"Now, here's the problem as I see it. While Governor Bailey is beloved by all, 98% of the voters rate you as 'Despicable or worse'." - Burns for Governor Campaign Manager
I spent the last weekend biking around mostly rural Michigan and stopped into the Jackson Democratic office to make some calls for Hillary and MI-07 candidate Gretchen Driskell on Saturday afternoon. None of the below is exactly earth shattering or conclusive, but a couple of things did strike me:
- Lawn signs are a notoriously poor gauge of candidate support. A lot of the time people who get them are the ones who want to think they're "doing something" without dialing a phone or knocking on a door. Except in local races where only one side might even be able to afford them in real quantity, usually a lack or abundance of them doesn't mean anything.
That said, I have logged a couple hundred miles on my bike the last few days, mostly through very rural and/or very Republican parts of Michigan. Now, Trump isn't going to win our state anyway, but what struck me wasn't just the lack of Trump signs, it was the lack of Trump signs even in front of houses and businesses that are *filled* with signs. I didn't snap a picture of it, but there was a large, commercial farm outside of Jackson that must've had signs for every Republican candidate from House and state rep down to dogcatcher, and there wasn't a single Trump sign. I can't say for sure, but I'd be willing to bet that Romney and McCain signs weren't similarly absent four or eight years ago.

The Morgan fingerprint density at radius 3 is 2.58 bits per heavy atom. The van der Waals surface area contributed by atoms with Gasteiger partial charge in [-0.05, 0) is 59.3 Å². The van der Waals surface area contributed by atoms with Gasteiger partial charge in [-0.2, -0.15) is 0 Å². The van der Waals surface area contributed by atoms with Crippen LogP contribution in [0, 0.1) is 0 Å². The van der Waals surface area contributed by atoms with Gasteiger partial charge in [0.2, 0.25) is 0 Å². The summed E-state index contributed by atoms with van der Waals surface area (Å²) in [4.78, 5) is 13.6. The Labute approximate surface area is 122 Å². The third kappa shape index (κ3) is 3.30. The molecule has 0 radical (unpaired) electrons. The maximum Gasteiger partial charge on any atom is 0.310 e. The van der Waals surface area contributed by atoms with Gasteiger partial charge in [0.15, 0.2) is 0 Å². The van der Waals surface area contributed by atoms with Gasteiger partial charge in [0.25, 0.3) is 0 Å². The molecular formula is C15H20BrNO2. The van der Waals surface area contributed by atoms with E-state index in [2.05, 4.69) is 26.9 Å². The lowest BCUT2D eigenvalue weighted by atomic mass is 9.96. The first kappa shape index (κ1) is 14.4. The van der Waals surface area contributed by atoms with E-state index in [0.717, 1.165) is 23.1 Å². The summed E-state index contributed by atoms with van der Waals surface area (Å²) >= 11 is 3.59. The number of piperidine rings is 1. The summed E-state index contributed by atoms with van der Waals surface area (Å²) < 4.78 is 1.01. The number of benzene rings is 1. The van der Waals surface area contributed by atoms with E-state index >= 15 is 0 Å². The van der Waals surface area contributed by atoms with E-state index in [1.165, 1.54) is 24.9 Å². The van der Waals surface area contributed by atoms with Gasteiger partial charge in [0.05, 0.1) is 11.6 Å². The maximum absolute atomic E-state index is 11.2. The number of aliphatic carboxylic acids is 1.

I have seen a grand total of six Trump signs so far, only one of which was accompanied by signs for any other Republicans. I don't know if ticket splitting is going to make a big comeback this year (let's hope it doesn't), but on the literal ground, a lot of Republicans are clearly keeping their distance from their nominee.
- There is a layer of Democrats that are *very* leery of Hillary. I was only making calls for two hours, but I got through to two people who were definitely planning to vote Democratic but were still talking themselves into Hillary. (I tried to help them along, of course.) There was another person who said he was only voting Hillary because Trump scared the crap out of him. And finally there was one person who was defiantly voting for Trump because he couldn't stand Clinton.
Those four people were a little less than half the total who actually answered, and the numbers I was dialing came from a Democratic call list. The rest were generally enthusiastic, including one young woman who was excited to be able to vote this year, so that's very encouraging. But the overall picture fits with a nominee who is unpopular but far less so than her odious opponent.
In closing, here is the yuugest Trump sign I saw:
Note the private entrance gate on the left. They fancy.